* Shaky economy to rebound in 2013-14 with higher goldoutput
* Calls to nationalise Kumtor rock the volatile nation * Fight against corruption key for public sector-led growth By Olga Dzyubenko
BISHKEK, Oct 10 (Reuters) - Kyrgyzstan's economic growth --hit by an output collapse at a flagship gold-mine -- is set toslow to just 1 percent this year, the International MonetaryFund (IMF) said on Wednesday.
But the IMF, which last year the approved a three-year,$103-million economic support package, also predicted amedium-term growth recovery.
Prudent fiscal and monetary policies will help keepinflation at 8 percent this year and 7.5 percent on average in2013-14, the IMF said, also stressing the need to fightcorruption and the funding of terrorism.
A mainly Muslim Central Asian nation of 5.5 million whichhosts both U.S. and Russian military air bases, Kyrgyzstan isone of the poorest former Soviet republics, whose per capita GDPis worth less than a tenth of that in next-door Kazakhstan.
The Fund is expected to approve the third review of theeconomy by the end of the year, making a new tranche of some $15million available to the country.
The Centerra-operated Kumtor gold mine -- thelargest gold venture run by a Western-based company in CentralAsia -- alone accounted for 12 percent of Kyrgyzstan's GDP andmore than a half of all exports in 2011.
Due to Kumtor's lower output, Kyrgyzstan's government inJune slashed its original 7.5-percent GDP growth forecast to amodest 1.8-percent rise. GDP expanded by 5.7 percent in 2011.
"This year has turned out to be challenging for the KyrgyzRepublic," Christian Beddies, head of the Fund's monitoringmission, told a news conference at the end of a visit.
"The economic situation is worse than expected becausegeological factors have led to the partial deferral of goldproduction by the largest mining company to 2013-14."
As a result, real GDP contracted by 4.6 percent year-on-yearover the first eight months of 2012, with non-gold growth of 3.9percent, he said.
"We expect real GDP to grow by about 1 percent this year andabout 6.5 percent over the medium term on the back of therecovery in gold production, growth in agriculture, trade andconstruction," he said.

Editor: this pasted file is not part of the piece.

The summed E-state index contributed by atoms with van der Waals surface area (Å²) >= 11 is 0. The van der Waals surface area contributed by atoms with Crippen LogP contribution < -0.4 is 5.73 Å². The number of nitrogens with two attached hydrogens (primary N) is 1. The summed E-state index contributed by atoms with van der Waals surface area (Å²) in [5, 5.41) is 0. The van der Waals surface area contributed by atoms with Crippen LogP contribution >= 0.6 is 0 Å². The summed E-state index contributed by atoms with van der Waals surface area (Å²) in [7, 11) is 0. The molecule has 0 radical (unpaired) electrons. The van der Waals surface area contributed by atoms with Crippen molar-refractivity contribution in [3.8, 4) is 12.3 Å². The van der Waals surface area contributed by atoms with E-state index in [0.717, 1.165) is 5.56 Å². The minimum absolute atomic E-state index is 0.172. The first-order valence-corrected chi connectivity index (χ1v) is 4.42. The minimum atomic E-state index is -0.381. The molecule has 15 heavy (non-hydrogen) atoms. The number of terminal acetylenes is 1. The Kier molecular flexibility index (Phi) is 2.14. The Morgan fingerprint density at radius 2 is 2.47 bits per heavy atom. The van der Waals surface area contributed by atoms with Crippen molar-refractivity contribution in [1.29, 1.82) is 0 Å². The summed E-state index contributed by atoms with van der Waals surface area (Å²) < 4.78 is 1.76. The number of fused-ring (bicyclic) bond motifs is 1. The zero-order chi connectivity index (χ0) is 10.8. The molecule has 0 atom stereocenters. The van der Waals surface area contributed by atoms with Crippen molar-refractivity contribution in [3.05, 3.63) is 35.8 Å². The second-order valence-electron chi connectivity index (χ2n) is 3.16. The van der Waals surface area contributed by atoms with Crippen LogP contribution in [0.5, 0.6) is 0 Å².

Kyrgyzstan, which lies on a drug trafficking route out ofAfghanistan, remains volatile after two violent popular revoltstoppled two presidents since 2005. Some 500 people were killedin inter-ethnic riots in southern Kyrgyzstan in June 2010.
Last week, a court charged three opposition nationalistmembers of Kyrgyzstan's parliament with attempting to seizepower after they led a crowd of supporters to storm governmentheadquarters, demanding that Kumtor should be nationalised.
Nationalist outrage was sparked by assurances given byKyrgyzstan's new prime minister, Zhantoro Satybaldiyev, thatKumtor would not be nationalised.
Satybaldiyev, holding the post since Sept. 5, has pledged toalleviate widespread poverty and fight deep-rooted corruption.
The Fund "highlighted to the authorities the importance ofstrengthening the anti-money laundering and combating thefinancing of terrorism framework to bring it in line withinternational best practice", Beddies said.
Fighting corruption and improving the business climate musthelp support sustainable and inclusive private sector-ledgrowth, the Fund said, welcoming the adoption of a newanti-corruption law.
(Writing by Dmitry Solovyov; editing by Ron Askew)
Keywords: IMF KYRGYZSTAN/